2-105 To Major General Charles H. Martin, January 16, 1940

Publisher: The Johns Hopkins University Press
Date: January 16, 1940

To Major General Charles H. Martin

January 16, 1940 [Washington, D.C.]

Dear Governor:

I have just received your note of January 11th, thanking me for my small contribution to the occasion of your confirmation as “First Citizen” of Oregon. I appreciate your writing, and am sorry that I could not have been present to have personally said what I felt.1

I am appearing before a Committee of Congress in about half an hour, and expect to leave there, if they will let me get away, direct for Bolling Field to fly to Sacramento in order to check up on the Joint Maneuvers just starting on the West Coast. Incidentally, I have managed a degree of cooperation on the water, in the air, and on the ground with the Navy in this matter that is without previous precedent, and I believe it paves the way to a much better understanding in the future. It has all come about very smoothly. Admiral Stark is a splendid fellow.

I will probably only be in California two days, one at Sacramento and the other at the landing point, wherever that is to be. Then I must hustle from there to review the Cavalry Division, which I have not seen and which is concentrated at El Paso and due to break up for the time being to be re-united for the big maneuvers in April, and also to see the Second Division which is in the field south of San Antonio, and the Mechanized force near Knox. Then I have to be back here just a week from today, so there is not much time left over.2

With affectionate regards to you both,

Faithfully yours,

Document Copy Text Source: George C. Marshall Papers, Pentagon Office Collection, Selected Materials, George C. Marshall Research Library, Lexington, Virginia.

Document Format: Typed letter.

1. Martin had been governor of Oregon from 1935 to 1939.

2. That same morning, Marshall also wrote to Kenyon A. Joyce and Adna R. Chaffee. To Major General Joyce, commanding officer of the First Cavalry Division, Fort Bliss, Texas, Marshall wrote that his “stay there will have to be very short, possibly not more than three or four hours, so I ask you to omit honors, and just let me see what you are doing and give me an opportunity to talk to you and your principal people. . . . Please use your best tact to save me from time-killing functions which would keep me from finding out what I want to learn in the way of business.” (Marshall to Joyce, January 16, 1940, GCMRL/G. C. Marshall Papers [Pentagon Office, Selected].)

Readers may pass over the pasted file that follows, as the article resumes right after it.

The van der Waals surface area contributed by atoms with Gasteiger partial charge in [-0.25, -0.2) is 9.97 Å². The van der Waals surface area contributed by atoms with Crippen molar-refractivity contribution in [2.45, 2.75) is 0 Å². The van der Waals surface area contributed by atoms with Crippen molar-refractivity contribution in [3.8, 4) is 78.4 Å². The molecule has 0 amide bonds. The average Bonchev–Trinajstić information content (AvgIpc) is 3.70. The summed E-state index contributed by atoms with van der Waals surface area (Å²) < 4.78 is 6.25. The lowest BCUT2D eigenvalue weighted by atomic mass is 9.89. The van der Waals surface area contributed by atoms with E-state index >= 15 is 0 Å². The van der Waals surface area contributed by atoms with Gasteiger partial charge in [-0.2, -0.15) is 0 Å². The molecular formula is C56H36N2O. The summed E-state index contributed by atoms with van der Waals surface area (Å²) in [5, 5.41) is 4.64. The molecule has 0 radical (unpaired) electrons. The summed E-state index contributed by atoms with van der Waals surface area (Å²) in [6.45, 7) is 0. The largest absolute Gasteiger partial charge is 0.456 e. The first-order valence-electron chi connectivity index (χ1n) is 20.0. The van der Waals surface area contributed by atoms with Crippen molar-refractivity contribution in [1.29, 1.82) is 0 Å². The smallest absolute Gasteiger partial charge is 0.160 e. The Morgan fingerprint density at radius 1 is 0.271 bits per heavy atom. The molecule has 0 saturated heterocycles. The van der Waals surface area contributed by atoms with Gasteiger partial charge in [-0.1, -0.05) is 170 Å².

To Brigadier General Chaffee, commanding general of the Seventh Cavalry Brigade (Mechanized), Fort Knox, Kentucky, the chief of staff noted that after his inspection of the Second Division, “if I am not pulled from Washington, and the weather is favorable I may fly in to see your people.” He also cautioned Chaffee to minimize formalities. (Marshall to Chaffee, January 16, 1940, ibid.) Marshall did not visit Fort Knox; see Marshall to Chaffee, January 25, 1940, Papers of George Catlett Marshall, #2-111 [2: 146].

Recommended Citation: ThePapers of George Catlett Marshall, ed.Larry I. Bland, Sharon Ritenour Stevens, and Clarence E. Wunderlin, Jr.(Lexington, Va.: The George C. Marshall Foundation, 1981- ). Electronic version based on The Papers of George Catlett Marshall, vol. 2, “We Cannot Delay,” July 1, 1939-December 6, 1941 (Baltimore and London: The Johns Hopkins University Press, 1986), p. 141.

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